12 years of Town Hall Rich Lists

By Jeremy Hutton, Policy Analyst

The TaxPayers’ Alliance released its first Town Hall Rich List in 2007. Since then we have published it 12 times covering 13 years up to the present. When we first compiled the Rich List the data was compiled via Freedom of Information requests. This garnered responses from 230 local authorities and showed that 578 council employees were receiving remuneration over £100,000. After keeping up the pressure on councils across the UK for several years, the government finally bowed to the pressure of the Town Hall Rich List and began forcing local authorities to publish remuneration reports of its senior employees.

This crucial rule change meant that in the 2012 Town Hall Rich List we were able to compile the most comprehensive rich list up to that point, including redundancy payments. This showed that over 3,000 council employees had received remuneration in excess of £100,000.

Relentless pressure ever since this peak has ensured it has not been repeated. Although some councils pay their senior employees an amount their constituents might think fair, there are still plenty of instances of taxpayers being taken for a ride.

Take for instance some of the highlights of the 2019 Town Hall Rich List, released this week. Often, shockingly high amounts of pay can be attributed to ‘golden handshakes’ when a senior employee retires or is made redundant. A notable example is the interim chief executive of Slough council who received £595,077. This is one of the highest remunerations ever shown in the 13 years we have published the Town Hall Rich List.

Maintaining this pressure year after year has now resulted in a major TPA policy victory: the government has now announced that public sector pay-outs to senior employees are to be limited to £95,000 in the future.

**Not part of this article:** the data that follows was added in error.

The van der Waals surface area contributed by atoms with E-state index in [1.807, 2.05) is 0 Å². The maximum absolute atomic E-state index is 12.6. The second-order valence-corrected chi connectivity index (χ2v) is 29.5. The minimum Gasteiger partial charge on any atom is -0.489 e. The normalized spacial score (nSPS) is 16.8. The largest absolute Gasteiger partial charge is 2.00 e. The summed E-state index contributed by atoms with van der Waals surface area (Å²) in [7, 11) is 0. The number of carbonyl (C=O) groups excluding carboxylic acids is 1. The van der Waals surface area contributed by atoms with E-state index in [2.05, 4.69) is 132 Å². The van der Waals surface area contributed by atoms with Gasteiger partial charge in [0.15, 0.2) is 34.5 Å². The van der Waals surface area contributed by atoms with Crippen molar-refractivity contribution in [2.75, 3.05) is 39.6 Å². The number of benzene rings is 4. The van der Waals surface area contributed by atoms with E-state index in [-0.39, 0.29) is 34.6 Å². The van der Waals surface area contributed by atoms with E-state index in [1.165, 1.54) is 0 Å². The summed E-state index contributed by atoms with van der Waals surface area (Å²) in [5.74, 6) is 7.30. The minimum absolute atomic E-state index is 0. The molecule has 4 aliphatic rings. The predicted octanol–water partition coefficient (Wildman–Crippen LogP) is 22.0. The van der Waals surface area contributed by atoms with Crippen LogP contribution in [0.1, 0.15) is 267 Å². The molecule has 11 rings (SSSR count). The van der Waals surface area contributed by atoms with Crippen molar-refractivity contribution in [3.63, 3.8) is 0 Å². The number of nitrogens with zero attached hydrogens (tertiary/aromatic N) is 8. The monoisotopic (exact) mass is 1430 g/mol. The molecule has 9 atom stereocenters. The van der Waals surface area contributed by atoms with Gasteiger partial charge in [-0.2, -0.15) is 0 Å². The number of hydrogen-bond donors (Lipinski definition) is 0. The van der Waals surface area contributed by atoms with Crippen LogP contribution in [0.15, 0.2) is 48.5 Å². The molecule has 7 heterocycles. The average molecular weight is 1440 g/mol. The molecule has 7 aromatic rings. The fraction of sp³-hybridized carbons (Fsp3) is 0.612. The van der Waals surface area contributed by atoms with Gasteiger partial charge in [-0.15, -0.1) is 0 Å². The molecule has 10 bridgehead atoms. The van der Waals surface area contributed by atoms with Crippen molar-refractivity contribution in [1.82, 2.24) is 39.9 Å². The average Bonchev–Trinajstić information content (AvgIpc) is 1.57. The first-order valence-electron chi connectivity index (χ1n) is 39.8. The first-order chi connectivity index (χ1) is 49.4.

However, high remuneration cannot always be blamed on golden handshakes and we must remain vigilant. Take for example, the joint head of paid service of South Oxfordshire and the Vale of White Horse councils, being paid £320,455 in salary alone in 2017-18.

The acting chief executive of Caerphilly council meanwhile charged £132,309 in expenses last year, and the former chief executive of Northumberland received the biggest compensation pay-out of the year in 2017-18 at £369,999.

Nor are instances of high pay always one-off cases. Essex county council for example pay 55 employees over £100,000, more than any other local authority. By contrast, the average amount of employees being paid over that amount is six per each council across the UK.

The above are just a few highlights of the Town Hall Rich List this year. These are in addition to more than 600 local authority employees who received more money than the Prime Minister in 2017-18. However hard their job may be, surely it isn’t harder than negotiating an exit from the European Union?

Regardless, the cap on golden handshakes is a great victory for the TPA that will save taxpayers millions of pounds in the future, but this is not the end of the road. We will continue to campaign tirelessly to ensure that British taxpayers always get the best deal.

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